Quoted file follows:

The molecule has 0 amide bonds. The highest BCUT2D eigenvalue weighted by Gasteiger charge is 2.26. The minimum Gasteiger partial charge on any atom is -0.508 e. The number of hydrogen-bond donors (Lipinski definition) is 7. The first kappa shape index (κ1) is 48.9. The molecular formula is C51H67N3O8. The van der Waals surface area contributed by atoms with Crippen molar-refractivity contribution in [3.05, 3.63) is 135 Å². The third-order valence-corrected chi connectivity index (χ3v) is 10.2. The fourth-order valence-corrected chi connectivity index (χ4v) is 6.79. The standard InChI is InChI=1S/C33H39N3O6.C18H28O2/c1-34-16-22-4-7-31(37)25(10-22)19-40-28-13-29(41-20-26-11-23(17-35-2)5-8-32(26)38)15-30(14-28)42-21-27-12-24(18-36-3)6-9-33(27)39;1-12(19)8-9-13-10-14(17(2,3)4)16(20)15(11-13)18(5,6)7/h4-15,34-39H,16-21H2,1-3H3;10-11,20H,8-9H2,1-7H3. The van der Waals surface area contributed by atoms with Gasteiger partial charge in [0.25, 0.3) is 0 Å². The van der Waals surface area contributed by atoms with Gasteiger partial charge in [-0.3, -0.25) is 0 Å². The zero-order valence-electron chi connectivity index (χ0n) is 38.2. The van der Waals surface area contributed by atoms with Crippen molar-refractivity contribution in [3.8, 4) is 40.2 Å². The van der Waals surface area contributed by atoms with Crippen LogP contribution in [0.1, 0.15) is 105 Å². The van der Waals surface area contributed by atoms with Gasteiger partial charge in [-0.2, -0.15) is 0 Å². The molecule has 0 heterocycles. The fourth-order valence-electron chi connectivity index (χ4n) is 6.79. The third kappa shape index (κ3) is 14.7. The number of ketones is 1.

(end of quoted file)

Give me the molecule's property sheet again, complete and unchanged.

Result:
The molecule has 0 amide bonds. The highest BCUT2D eigenvalue weighted by Gasteiger charge is 2.26. The minimum Gasteiger partial charge on any atom is -0.508 e. The number of hydrogen-bond donors (Lipinski definition) is 7. The first kappa shape index (κ1) is 48.9. The molecular formula is C51H67N3O8. The van der Waals surface area contributed by atoms with Crippen molar-refractivity contribution in [3.05, 3.63) is 135 Å². The third-order valence-corrected chi connectivity index (χ3v) is 10.2. The fourth-order valence-corrected chi connectivity index (χ4v) is 6.79. The standard InChI is InChI=1S/C33H39N3O6.C18H28O2/c1-34-16-22-4-7-31(37)25(10-22)19-40-28-13-29(41-20-26-11-23(17-35-2)5-8-32(26)38)15-30(14-28)42-21-27-12-24(18-36-3)6-9-33(27)39;1-12(19)8-9-13-10-14(17(2,3)4)16(20)15(11-13)18(5,6)7/h4-15,34-39H,16-21H2,1-3H3;10-11,20H,8-9H2,1-7H3. The van der Waals surface area contributed by atoms with Gasteiger partial charge in [0.25, 0.3) is 0 Å². The van der Waals surface area contributed by atoms with Gasteiger partial charge in [-0.3, -0.25) is 0 Å². The zero-order valence-electron chi connectivity index (χ0n) is 38.2. The van der Waals surface area contributed by atoms with Crippen molar-refractivity contribution in [3.8, 4) is 40.2 Å². The van der Waals surface area contributed by atoms with Crippen LogP contribution in [0.1, 0.15) is 105 Å². The van der Waals surface area contributed by atoms with Gasteiger partial charge in [-0.2, -0.15) is 0 Å². The molecule has 0 heterocycles. The fourth-order valence-electron chi connectivity index (χ4n) is 6.79. The third kappa shape index (κ3) is 14.7. The number of ketones is 1.